"The Conservatives were the first to offer a free vote on this issue. The House of Commons took a decision in favour of a comprehensive ban on smoking in public places. I took the personal view that that was a step too far and that private members clubs should be able to make a decision for themselves. I object, however, to Government Ministers who brought forward legislation three months ago which included a series of exemptions for non food pubs and to allow smoking rooms in pubs and clubs, and argued for them to the House. This evening those same Ministers did a series of hand-break turns and voted against each of the polices they had previously presented to the House. Why on earth did Ministers not offer options and a free vote to the House last year as we told them they should? The Government’s conduct of this bill has been a shambles.”
Mr Lansley is, of course, right. Labour’s frontbench have been consistently outwitted and out-fought by an increasingly assertive parliamentary Labour party, unwilling to tolerate the high-handedness of their frontbench – high-handedness that they found insufferable during the last two parliaments with Tony Blair’s three figure majorities. The newly empowered Labour backbenches are not going to stop asserting themselves now that they have tasted power.
But if, after this vote, backbenchers and parliament are stronger against the executive, the freedoms of groups to associate together are weaker. That is certainly the conclusion of Robert H Halfon, our prospective parliamentary candidate for Harlow. Robert sets out his objections to the ban on smoking in private clubs in the exclusive text below. He argues that "Banning smoking may be good for a health, but it represents a fundamental assault on our civil liberties."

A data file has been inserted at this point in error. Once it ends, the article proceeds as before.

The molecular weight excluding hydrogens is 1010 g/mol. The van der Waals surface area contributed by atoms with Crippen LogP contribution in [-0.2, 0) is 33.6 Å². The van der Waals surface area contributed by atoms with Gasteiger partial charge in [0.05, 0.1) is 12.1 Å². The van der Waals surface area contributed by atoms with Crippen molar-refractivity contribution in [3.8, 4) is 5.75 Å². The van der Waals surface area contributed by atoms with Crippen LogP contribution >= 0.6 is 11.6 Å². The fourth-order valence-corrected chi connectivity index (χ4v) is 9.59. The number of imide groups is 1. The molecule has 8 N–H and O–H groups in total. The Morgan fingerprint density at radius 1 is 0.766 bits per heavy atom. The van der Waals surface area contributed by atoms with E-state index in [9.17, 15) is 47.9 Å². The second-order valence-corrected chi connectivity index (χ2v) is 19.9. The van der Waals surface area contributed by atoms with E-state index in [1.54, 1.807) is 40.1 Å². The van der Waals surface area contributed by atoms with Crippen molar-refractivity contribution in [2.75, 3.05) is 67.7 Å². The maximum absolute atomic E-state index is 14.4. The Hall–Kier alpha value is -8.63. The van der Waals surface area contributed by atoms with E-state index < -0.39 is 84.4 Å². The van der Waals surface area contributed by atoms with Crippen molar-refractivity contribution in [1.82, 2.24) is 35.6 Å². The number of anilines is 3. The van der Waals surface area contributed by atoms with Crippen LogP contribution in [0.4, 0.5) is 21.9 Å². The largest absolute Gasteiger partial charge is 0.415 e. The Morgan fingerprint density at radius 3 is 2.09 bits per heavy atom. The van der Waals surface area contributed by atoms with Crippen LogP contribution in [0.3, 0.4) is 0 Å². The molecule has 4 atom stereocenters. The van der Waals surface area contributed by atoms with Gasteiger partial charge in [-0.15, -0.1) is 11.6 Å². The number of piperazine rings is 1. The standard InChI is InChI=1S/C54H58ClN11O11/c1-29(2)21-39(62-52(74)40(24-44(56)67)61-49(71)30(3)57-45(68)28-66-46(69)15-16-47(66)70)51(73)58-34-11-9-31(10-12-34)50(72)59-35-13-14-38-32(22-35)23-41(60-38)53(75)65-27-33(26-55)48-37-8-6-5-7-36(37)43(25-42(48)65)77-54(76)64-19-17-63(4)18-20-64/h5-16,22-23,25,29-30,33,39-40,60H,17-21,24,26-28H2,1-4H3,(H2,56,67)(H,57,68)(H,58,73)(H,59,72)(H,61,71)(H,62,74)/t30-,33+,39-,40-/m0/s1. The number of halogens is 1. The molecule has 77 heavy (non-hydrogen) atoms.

"Last night something remarkable happened in British politics. Far more important than the ban on smoking in public was the ban on smoking in private clubs. The implications of this are enormous. The Governnment have ruled that a group of individuals cannot get together in an association and smoke, even if every member, including staff agree to do so.
Of course there is a case for banning smoking in public places (not an argument with which I agree, given that restaurants etc can have special rooms and smoke filters), nevertheless there may be those who believe that the health argument is so great that the public deserve to be protected.
But the ban on private clubs is a step too far. If the state can interfere in the running of private clubs in this way, where next? What happens if the state decides that alcohol is harmful? What happens if the state decides it doesn’t like certain political activity? In short the vote banning smoking in private clubs has established a nasty precedent and given the Government unprecedented powers to intefere in civil society and private association.
This has not been a good few days for civil liberties. First the Government tried to appease Islamic fundametalists over the Danish cartoons; second the Government have forced ID cards through the Commons; and now we have legislation allowing the state to control the activities of private clubs.
Little by little, important civil liberties are being whittled away by stealth. Now we hear the Government want to abolish next year’s local elections in the interest of ‘local government reform’.
We may not be thankfully under dictatorship, but this is not how a free, open and democratic society should work."